Summer Soft Road Meet 2014 in North Texas event report

DetroitDarin

Scratching a 10 year Itch
great photos/vids, and story. I'm most-surprised the new Jeeps seemed to do as well as they did; since the launch I've had my doubts about their off-road worthiness.
 

XJLI

Adventurer
awesome. all these new "soft roaders" are super capable with all of the electric traction control wizardry. goes to show you don't need a bro-normous JK on 37s to get off pavement.
 

machine1

Explorer
12:04 - About the time Rick lost a Radiator on Raptor Hill :smiley_drive:
Yeah, I didn't find out about that until later. That must have been a gnarly landing to hit the bottom of the radiator. His passenger developed a headache and went home, not sure if it was related to the jump.
 

texploration

Adventurer
Yeah, I didn't find out about that until later. That must have been a gnarly landing to hit the bottom of the radiator. His passenger developed a headache and went home, not sure if it was related to the jump.
Very intense! I'll be taking advantage of the lull in heat this weekend and hitting the trails.
 

Stretch79

Observer
As a fellow offroader and frequent user of northwest ohv park, I am curious as to how ya'll get these vehicles off the trail and out of the way of others if/when you get stuck or break down? I did not come here to ruffle feathers but wanted to point out a safety issue with the lack of tow hooks/recovery points on some of the vehicles in your caravan.
 

machine1

Explorer
As a fellow offroader and frequent user of northwest ohv park, I am curious as to how ya'll get these vehicles off the trail and out of the way of others if/when you get stuck or break down? I did not come here to ruffle feathers but wanted to point out a safety issue with the lack of tow hooks/recovery points on some of the vehicles in your caravan.
The answer to that one is very easy. I know the capabilities of the vehicles in our group, I know what trails we can do and what trails we need to stay away from.
The last thing I want is someone getting stuck and flooded out there on my watch, that is why we have scouts and people with experience and knowledge of the park leading.

All of these vehicles have recovery points, some are easier to get to than others.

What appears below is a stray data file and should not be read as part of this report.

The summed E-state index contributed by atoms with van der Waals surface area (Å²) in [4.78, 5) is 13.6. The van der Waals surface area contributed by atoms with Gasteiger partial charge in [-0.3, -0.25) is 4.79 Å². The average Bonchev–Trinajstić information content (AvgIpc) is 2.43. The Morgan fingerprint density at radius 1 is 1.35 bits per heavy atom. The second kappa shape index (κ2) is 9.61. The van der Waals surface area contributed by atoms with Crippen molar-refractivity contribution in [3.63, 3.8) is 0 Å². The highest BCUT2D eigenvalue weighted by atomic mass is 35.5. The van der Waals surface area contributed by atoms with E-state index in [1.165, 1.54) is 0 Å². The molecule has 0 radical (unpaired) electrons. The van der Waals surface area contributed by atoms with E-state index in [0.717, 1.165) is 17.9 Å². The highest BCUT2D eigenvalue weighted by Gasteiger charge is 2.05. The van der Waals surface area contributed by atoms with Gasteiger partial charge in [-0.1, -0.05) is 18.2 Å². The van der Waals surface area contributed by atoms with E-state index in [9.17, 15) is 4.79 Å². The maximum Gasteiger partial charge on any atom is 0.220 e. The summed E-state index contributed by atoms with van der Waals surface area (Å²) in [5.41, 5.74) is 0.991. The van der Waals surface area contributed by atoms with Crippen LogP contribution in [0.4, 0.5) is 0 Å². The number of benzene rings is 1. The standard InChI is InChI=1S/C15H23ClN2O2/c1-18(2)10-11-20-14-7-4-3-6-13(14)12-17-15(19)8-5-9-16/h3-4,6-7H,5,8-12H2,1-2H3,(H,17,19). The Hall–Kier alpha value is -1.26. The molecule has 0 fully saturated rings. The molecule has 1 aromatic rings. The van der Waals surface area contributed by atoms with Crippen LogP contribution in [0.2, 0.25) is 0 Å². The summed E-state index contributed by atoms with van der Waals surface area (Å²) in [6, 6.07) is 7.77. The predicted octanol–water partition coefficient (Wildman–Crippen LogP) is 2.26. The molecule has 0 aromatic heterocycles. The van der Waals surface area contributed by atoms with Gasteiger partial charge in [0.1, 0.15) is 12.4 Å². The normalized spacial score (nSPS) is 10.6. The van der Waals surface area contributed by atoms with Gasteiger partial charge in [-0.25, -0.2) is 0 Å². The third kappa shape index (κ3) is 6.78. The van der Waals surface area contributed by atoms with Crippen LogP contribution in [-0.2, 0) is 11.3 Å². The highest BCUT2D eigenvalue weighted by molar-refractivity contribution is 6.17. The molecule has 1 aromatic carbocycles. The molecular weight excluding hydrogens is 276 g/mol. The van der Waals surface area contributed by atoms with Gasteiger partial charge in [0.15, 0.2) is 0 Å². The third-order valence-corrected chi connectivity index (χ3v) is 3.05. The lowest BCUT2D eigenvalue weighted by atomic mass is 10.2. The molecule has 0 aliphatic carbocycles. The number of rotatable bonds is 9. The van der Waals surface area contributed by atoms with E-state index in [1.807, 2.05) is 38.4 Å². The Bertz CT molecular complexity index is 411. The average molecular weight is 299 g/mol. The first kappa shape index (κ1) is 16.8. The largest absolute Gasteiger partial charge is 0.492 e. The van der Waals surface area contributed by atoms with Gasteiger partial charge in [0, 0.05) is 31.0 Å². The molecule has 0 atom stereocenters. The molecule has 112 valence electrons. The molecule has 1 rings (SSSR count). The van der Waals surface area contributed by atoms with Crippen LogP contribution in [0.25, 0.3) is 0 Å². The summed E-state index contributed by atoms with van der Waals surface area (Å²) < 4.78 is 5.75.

Are there any specific areas of the trail that you think we will get stuck in? I've been down in Mino's Bypass, that's probably the hardest trail I would ever attempt at the park.
 

machine1

Explorer
Stretch79, after realizing that this is your first post in this forum I would like to bid you welcome to Expedition Portal from a fellow North Texan. I'm glad my event report was visible enough to get you registered and posting.

You are concerned with us getting in the way of the trail? When we do our trail runs we are fully aware of the other groups out at the Park that day. On the day of this meet I've had to apologize to one group (3 vehicles) for being in the way because we had to spot some guys down a hill. They were amused and happily watched us slide down the muddy hill one after the other. We did not run into any other groups the entire day.

When we do these meets we are fully prepared. We plan these meets months in advance. We had at least three recovery trucks that day just in case something happened, and guess what the recovery truck had to be recovered because he went into some deep water, another recovery truck cracked a radiator and had to go home at lunch. That left us with at least two other dedicated recovery trucks (coworkers on other the harder trails), not including all the other Jeeps, Tacomas, and Subarus that were not stuck anywhere. I don't ever go to the OHV Park alone, I bring an army with me every time.

I appreciate your concern about the recovery points, I'm usually the trail lead and I'm equipped with a hitch mounted recovery shackle in the rear and a bumper beam mounted one in the front. I will not send these guys into a trail that I don't think I can make it through. The newer models also have bumper beam mounted screw in hooks in the front and rear, I told them they were responsible for getting dirty and screwing them in if they happen to get stuck. None of us got stuck on this trip, the last trip, or the five other times I've been out there over the past year. I will not send anyone down No Winch Hill or Godzilla, or even under the Powerlines now that it is completely washed out.

What are your suggestions on recovery points? Also, what vehicle do you drive? Have you ever run into our group out there?
 

Stretch79

Observer
Stretch79, after realizing that this is your first post in this forum I would like to bid you welcome to Expedition Portal from a fellow North Texan. I'm glad my event report was visible enough to get you registered and posting.

You are concerned with us getting in the way of the trail? When we do our trail runs we are fully aware of the other groups out at the Park that day. On the day of this meet I've had to apologize to one group (3 vehicles) for being in the way because we had to spot some guys down a hill. They were amused and happily watched us slide down the muddy hill one after the other. We did not run into any other groups the entire day.

When we do these meets we are fully prepared. We plan these meets months in advance. We had at least three recovery trucks that day just in case something happened, and guess what the recovery truck had to be recovered because he went into some deep water, another recovery truck cracked a radiator and had to go home at lunch. That left us with at least two other dedicated recovery trucks (coworkers on other the harder trails), not including all the other Jeeps, Tacomas, and Subarus that were not stuck anywhere. I don't ever go to the OHV Park alone, I bring an army with me every time.